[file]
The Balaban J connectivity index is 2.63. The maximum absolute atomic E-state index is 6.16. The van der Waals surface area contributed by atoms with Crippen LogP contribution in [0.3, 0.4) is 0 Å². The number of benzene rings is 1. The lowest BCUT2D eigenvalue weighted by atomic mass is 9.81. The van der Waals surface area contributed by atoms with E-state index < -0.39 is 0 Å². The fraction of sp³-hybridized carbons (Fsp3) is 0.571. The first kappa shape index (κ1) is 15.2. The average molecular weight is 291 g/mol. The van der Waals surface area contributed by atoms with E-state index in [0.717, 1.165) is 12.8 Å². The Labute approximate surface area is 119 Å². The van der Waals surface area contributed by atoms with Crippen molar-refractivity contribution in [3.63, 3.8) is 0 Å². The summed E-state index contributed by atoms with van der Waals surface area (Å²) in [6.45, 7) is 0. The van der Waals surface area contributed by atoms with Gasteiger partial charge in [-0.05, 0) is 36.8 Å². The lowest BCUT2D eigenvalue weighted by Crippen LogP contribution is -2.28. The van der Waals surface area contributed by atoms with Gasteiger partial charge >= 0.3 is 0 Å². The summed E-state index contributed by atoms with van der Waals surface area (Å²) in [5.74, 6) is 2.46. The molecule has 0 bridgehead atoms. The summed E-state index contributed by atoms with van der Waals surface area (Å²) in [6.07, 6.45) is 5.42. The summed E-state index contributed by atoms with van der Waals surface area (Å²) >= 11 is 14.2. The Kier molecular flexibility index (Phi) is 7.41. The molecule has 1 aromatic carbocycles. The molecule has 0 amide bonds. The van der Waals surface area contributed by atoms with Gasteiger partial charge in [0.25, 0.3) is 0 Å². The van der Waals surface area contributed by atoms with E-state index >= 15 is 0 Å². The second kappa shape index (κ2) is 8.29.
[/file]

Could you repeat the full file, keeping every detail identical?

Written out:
The Balaban J connectivity index is 2.63. The maximum absolute atomic E-state index is 6.16. The van der Waals surface area contributed by atoms with Crippen LogP contribution in [0.3, 0.4) is 0 Å². The number of benzene rings is 1. The lowest BCUT2D eigenvalue weighted by atomic mass is 9.81. The van der Waals surface area contributed by atoms with E-state index < -0.39 is 0 Å². The fraction of sp³-hybridized carbons (Fsp3) is 0.571. The first kappa shape index (κ1) is 15.2. The average molecular weight is 291 g/mol. The van der Waals surface area contributed by atoms with E-state index in [0.717, 1.165) is 12.8 Å². The Labute approximate surface area is 119 Å². The van der Waals surface area contributed by atoms with Crippen molar-refractivity contribution in [3.63, 3.8) is 0 Å². The summed E-state index contributed by atoms with van der Waals surface area (Å²) in [6.45, 7) is 0. The van der Waals surface area contributed by atoms with Gasteiger partial charge in [-0.05, 0) is 36.8 Å². The lowest BCUT2D eigenvalue weighted by Crippen LogP contribution is -2.28. The van der Waals surface area contributed by atoms with Gasteiger partial charge >= 0.3 is 0 Å². The summed E-state index contributed by atoms with van der Waals surface area (Å²) in [5.74, 6) is 2.46. The molecule has 0 bridgehead atoms. The summed E-state index contributed by atoms with van der Waals surface area (Å²) in [6.07, 6.45) is 5.42. The summed E-state index contributed by atoms with van der Waals surface area (Å²) >= 11 is 14.2. The Kier molecular flexibility index (Phi) is 7.41. The molecule has 1 aromatic carbocycles. The molecule has 0 amide bonds. The van der Waals surface area contributed by atoms with Gasteiger partial charge in [0.25, 0.3) is 0 Å². The van der Waals surface area contributed by atoms with E-state index >= 15 is 0 Å². The second kappa shape index (κ2) is 8.29.